PART TEN – PROVERBS, ECCLESIASTES, AND SONG OF SOLOMON

Introduction

proverbs

Proverbs

The common definition of ‘proverb’ in English is “a simple and concrete saying, popularly known and repeated, that expresses a truth based on common sense or the practical experience of humanity”. Is that what’s in this book? Guess we’ll see.

Proverbs is supposed to be a record of the Wisdom of Solomon. Well, maybe it is, but it was not written by Solomon. It was written much later by scribes. Solomon’s reign lasted from 970-931 BCE; scholars place Proverbs between about 400 and 200 BCE (post-Ezra, anyway).

Enjoy this book; it’s one of the few in the bible containing anything positive. But if you think it’s all good, you’ve been misinformed – A repeated theme in Proverbs is that “the fear of God (meaning submission to the will of God) is the beginning of wisdom”. There are also numerous misogynistic verses and five that advocate beating children.

Ecclesiastes

Next comes another book of Wisdom series, Ecclesiastes, which, according to Steve Wells of the SAB, is the “best book in the Bible”. (But, he adds,” most of the good stuff contradicts what the Bible says elsewhere”.) Its author introduces himself as “son of David, king in Jerusalem”, perhaps implying that he is Solomon, but the work is in fact anonymous and was most probably composed in the last part of the 3rd century BCE.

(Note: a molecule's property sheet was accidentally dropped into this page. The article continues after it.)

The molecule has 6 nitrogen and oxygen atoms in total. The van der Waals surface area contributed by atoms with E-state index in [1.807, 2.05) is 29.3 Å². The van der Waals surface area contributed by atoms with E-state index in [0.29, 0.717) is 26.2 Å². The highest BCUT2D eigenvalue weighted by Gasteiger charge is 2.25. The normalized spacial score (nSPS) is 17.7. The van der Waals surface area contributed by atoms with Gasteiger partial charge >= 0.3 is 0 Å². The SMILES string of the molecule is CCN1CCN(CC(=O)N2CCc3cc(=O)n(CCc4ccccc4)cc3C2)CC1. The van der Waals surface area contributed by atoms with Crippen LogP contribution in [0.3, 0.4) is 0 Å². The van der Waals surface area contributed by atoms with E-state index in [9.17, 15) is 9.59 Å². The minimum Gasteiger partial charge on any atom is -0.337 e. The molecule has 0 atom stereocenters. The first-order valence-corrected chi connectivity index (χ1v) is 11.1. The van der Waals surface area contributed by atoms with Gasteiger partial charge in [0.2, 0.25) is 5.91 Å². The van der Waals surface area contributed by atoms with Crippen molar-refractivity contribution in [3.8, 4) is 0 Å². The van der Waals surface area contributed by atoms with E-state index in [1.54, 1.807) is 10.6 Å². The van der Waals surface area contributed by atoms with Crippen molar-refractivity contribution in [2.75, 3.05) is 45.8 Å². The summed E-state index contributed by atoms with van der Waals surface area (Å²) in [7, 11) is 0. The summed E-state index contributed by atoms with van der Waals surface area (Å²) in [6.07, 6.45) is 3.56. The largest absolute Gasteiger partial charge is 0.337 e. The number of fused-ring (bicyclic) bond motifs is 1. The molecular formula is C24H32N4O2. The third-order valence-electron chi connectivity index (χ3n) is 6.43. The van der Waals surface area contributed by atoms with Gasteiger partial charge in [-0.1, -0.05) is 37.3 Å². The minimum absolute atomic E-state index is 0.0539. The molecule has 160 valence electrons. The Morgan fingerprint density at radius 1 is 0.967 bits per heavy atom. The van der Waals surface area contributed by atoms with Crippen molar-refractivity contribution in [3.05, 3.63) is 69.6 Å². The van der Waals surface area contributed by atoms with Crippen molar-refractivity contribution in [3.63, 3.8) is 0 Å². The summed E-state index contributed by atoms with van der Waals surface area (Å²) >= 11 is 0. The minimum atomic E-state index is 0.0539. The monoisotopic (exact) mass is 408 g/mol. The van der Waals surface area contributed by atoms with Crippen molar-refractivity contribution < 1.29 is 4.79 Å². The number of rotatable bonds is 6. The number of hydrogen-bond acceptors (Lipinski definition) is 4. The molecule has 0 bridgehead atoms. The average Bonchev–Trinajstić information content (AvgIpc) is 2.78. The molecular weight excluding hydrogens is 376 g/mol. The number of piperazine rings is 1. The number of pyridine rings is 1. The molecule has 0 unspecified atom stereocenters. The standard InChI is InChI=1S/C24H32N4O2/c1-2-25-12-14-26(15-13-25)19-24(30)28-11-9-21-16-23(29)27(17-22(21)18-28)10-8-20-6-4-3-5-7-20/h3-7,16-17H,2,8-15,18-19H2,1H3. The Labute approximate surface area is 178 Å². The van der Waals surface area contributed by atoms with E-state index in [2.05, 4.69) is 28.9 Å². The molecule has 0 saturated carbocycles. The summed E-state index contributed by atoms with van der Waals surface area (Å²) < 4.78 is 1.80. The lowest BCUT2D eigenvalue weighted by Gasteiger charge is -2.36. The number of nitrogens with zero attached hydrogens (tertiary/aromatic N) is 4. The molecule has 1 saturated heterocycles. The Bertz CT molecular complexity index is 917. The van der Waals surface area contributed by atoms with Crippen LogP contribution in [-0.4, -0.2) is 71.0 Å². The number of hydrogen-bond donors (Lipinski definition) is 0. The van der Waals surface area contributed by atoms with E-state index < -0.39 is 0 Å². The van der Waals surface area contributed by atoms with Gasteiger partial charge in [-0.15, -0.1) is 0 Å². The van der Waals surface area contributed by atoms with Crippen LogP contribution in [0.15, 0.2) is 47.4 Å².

Song of Solomon

Then we’ll arrive at this interesting little book, also known as Song of Songs, or Canticles. It is unique in that it makes no reference to “Law” or “Covenant”; nor does it refer to Yahweh, the God of Israel. Instead, it celebrates sexual love. It’s the only book that Joseph Smith left out of his ‘Inspired Version’ of the bible – not difficult to figure out why, is it? Beginning in the 2nd century C.E., many Christians have read it allegorically, treating the love that it celebrates as an analogy for the love between God and the Christian Church. Later this interpretation shifted to love between Christ and Church, then the Bride as the Virgin Mary, as the allegory became ever more complex. Read it for yourself and decide.

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